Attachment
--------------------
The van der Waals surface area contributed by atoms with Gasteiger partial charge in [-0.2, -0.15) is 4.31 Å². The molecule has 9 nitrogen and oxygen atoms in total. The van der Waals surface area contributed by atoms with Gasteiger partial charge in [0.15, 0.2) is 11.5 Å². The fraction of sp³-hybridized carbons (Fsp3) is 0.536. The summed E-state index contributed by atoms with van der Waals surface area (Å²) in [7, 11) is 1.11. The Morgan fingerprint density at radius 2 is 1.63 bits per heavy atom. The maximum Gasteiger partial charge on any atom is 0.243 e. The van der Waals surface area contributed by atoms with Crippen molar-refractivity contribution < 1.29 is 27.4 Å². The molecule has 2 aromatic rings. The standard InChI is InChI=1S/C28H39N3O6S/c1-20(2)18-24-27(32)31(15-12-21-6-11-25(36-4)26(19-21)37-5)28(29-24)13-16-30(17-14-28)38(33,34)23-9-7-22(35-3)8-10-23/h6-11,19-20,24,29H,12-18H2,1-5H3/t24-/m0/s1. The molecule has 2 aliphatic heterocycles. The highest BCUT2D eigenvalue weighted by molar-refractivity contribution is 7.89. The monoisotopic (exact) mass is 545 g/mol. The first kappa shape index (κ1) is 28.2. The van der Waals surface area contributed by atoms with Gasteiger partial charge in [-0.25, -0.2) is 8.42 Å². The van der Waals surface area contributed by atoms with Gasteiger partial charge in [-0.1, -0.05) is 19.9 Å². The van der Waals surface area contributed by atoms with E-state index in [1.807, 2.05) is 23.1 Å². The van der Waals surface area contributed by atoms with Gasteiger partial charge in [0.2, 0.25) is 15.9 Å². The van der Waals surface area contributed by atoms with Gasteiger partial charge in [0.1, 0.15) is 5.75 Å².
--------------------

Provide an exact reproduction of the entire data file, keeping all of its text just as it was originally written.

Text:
The van der Waals surface area contributed by atoms with Gasteiger partial charge in [-0.2, -0.15) is 4.31 Å². The molecule has 9 nitrogen and oxygen atoms in total. The van der Waals surface area contributed by atoms with Gasteiger partial charge in [0.15, 0.2) is 11.5 Å². The fraction of sp³-hybridized carbons (Fsp3) is 0.536. The summed E-state index contributed by atoms with van der Waals surface area (Å²) in [7, 11) is 1.11. The Morgan fingerprint density at radius 2 is 1.63 bits per heavy atom. The maximum Gasteiger partial charge on any atom is 0.243 e. The van der Waals surface area contributed by atoms with Crippen molar-refractivity contribution < 1.29 is 27.4 Å². The molecule has 2 aromatic rings. The standard InChI is InChI=1S/C28H39N3O6S/c1-20(2)18-24-27(32)31(15-12-21-6-11-25(36-4)26(19-21)37-5)28(29-24)13-16-30(17-14-28)38(33,34)23-9-7-22(35-3)8-10-23/h6-11,19-20,24,29H,12-18H2,1-5H3/t24-/m0/s1. The molecule has 2 aliphatic heterocycles. The highest BCUT2D eigenvalue weighted by molar-refractivity contribution is 7.89. The monoisotopic (exact) mass is 545 g/mol. The first kappa shape index (κ1) is 28.2. The van der Waals surface area contributed by atoms with Gasteiger partial charge in [-0.25, -0.2) is 8.42 Å². The van der Waals surface area contributed by atoms with Gasteiger partial charge in [-0.1, -0.05) is 19.9 Å². The van der Waals surface area contributed by atoms with E-state index in [1.807, 2.05) is 23.1 Å². The van der Waals surface area contributed by atoms with Gasteiger partial charge in [0.2, 0.25) is 15.9 Å². The van der Waals surface area contributed by atoms with Gasteiger partial charge in [0.1, 0.15) is 5.75 Å².